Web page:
Dobe_Mom One observation regarding the dog seat belt harnesses is to make sure you have the fit correct each time you use it. I bought the sleepypod sport harness and tried it for a while. Kayla is so smart that she learned how to let herself loose like Houdini. She was great while we drove, but once she saw we were parking she would remove herself from the harness. It would happen so fast that I still don't know how she would do it, but the harness would remain fully buckled and attached to the seatbelt.
10-14-2019 10:34 AM
Meldrew79 Newtie is always crated in the back, we have a Honda Pilot.
10-14-2019 09:42 AM
Artemis
Quote:
Originally Posted by pamlocke View Post
Thank you Rosemary. Just curious if a wire crate vs a plastic crate is better for automobile travel?
Personally here is how I rank them and I think there'd be general consensus.

Crash tested -> custom metal/welded -> plastic -> aluminium -> wire -> seatbelt

I really want to get a Gunner Kennel at some point I believe it is the only one that has passed every single kind of test including third party tests. The Ruff Toughs are the second best on the market, and I would consider them to be the best alternative to a Gunner where a Gunner might not be feasible.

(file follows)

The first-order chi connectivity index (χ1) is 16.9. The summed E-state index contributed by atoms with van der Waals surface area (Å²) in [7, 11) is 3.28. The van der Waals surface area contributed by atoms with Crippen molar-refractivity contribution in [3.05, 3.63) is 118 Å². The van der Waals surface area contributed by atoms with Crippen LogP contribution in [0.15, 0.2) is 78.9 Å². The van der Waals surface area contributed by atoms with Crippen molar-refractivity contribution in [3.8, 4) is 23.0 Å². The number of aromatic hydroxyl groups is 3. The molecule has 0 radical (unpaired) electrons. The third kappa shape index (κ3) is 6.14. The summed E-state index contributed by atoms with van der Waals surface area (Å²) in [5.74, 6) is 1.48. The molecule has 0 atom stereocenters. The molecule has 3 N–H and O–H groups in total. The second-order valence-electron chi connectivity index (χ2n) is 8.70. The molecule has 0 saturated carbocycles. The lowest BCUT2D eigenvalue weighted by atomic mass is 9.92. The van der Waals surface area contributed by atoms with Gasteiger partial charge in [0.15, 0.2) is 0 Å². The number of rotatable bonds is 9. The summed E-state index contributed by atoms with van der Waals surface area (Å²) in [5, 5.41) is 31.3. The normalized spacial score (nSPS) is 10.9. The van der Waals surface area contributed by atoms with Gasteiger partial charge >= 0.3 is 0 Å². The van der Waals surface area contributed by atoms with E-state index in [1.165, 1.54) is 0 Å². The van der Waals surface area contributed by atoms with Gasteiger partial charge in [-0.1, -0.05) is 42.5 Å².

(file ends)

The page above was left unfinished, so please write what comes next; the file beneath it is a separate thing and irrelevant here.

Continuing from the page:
Crash tested crates are the best option on the market specifically because they have actually been submitted to crash tests as well as other extreme situations. The Gunner Kennel is the only crate on the market capable of accommodating large dogs that has been rated and certified by the Center for Pet Safety, a registered non-profit. It has been submitted to some extreme testing by Gunner themselves and has also been field and crash tested by others. It's expensive (although not that much considering, and they do offer payment plans). It's actually cheaper than a lot of the custom and welded metal crates. It's the kind of crate that is so solid your dog would still be safe traveling in the bed of a pickup truck with it. They also make their own downties to secure the crate to the car/truck which have also been crash tested (and would be the only ones for crates on the market to have been certified). The main drawback is the sheer weight of the large ones, they are definitely not easy to load and unload regularly out of the car. The size is also a limiting factor, their largest model the G1 Large is just a little under 41 inches in length which means the inside/usable length is much smaller, given so much of the outside length is due to the double layer/shell of it. For comparison Nadia was travelling in a 36 inch ordinary plastic crate until this spring she got upgraded to a 42 inch. Given that she spent time in the crate not just on the road but during training days could be several hours resting in it between her turns and her bathroom break, I wanted something a little roomier - she couldn't quite lay down in a relaxed position with her front paws fully extended. Now with her current size she can comfortably stretch and much more easily move around. I'll have to measure the floor but I bet the Gunner's usable length is smaller and I may have to consider getting a Gunner in addition to my plastic (petmate I think it is) one, not instead of it. Although people are saying their German Pointers and German Shepherds fit in it, I wonder how comfortably they actually do fit. And we don't have to worry about things like a tail to include in length!